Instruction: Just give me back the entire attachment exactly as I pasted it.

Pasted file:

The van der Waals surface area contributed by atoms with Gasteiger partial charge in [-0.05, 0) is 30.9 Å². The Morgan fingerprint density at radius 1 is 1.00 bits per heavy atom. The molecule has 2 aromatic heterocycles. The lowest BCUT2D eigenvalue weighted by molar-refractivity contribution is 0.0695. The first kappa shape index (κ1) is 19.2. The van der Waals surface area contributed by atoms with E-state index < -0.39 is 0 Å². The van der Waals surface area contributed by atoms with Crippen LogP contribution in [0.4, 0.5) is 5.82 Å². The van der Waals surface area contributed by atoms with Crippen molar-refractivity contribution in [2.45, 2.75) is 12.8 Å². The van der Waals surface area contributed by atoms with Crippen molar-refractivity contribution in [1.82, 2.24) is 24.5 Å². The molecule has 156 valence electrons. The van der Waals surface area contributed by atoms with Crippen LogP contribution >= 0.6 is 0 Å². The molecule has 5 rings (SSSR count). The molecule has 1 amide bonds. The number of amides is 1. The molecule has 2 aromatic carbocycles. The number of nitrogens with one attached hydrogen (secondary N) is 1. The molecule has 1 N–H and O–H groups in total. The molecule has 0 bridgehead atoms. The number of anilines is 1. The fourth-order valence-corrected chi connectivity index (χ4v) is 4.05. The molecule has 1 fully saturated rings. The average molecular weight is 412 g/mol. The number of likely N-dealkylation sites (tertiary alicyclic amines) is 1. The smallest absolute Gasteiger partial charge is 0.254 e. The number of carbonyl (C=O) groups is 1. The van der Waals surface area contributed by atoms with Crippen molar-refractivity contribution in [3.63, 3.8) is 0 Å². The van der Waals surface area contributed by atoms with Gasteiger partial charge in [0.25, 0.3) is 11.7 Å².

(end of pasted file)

The van der Waals surface area contributed by atoms with Gasteiger partial charge in [-0.05, 0) is 30.9 Å². The Morgan fingerprint density at radius 1 is 1.00 bits per heavy atom. The molecule has 2 aromatic heterocycles. The lowest BCUT2D eigenvalue weighted by molar-refractivity contribution is 0.0695. The first kappa shape index (κ1) is 19.2. The van der Waals surface area contributed by atoms with E-state index < -0.39 is 0 Å². The van der Waals surface area contributed by atoms with Crippen LogP contribution in [0.4, 0.5) is 5.82 Å². The van der Waals surface area contributed by atoms with Crippen molar-refractivity contribution in [2.45, 2.75) is 12.8 Å². The van der Waals surface area contributed by atoms with Crippen molar-refractivity contribution in [1.82, 2.24) is 24.5 Å². The molecule has 156 valence electrons. The van der Waals surface area contributed by atoms with Crippen LogP contribution >= 0.6 is 0 Å². The molecule has 5 rings (SSSR count). The molecule has 1 amide bonds. The number of amides is 1. The molecule has 2 aromatic carbocycles. The number of nitrogens with one attached hydrogen (secondary N) is 1. The molecule has 1 N–H and O–H groups in total. The molecule has 0 bridgehead atoms. The number of anilines is 1. The fourth-order valence-corrected chi connectivity index (χ4v) is 4.05. The molecule has 1 fully saturated rings. The average molecular weight is 412 g/mol. The number of likely N-dealkylation sites (tertiary alicyclic amines) is 1. The smallest absolute Gasteiger partial charge is 0.254 e. The number of carbonyl (C=O) groups is 1. The van der Waals surface area contributed by atoms with Crippen molar-refractivity contribution in [3.63, 3.8) is 0 Å². The van der Waals surface area contributed by atoms with Gasteiger partial charge in [0.25, 0.3) is 11.7 Å².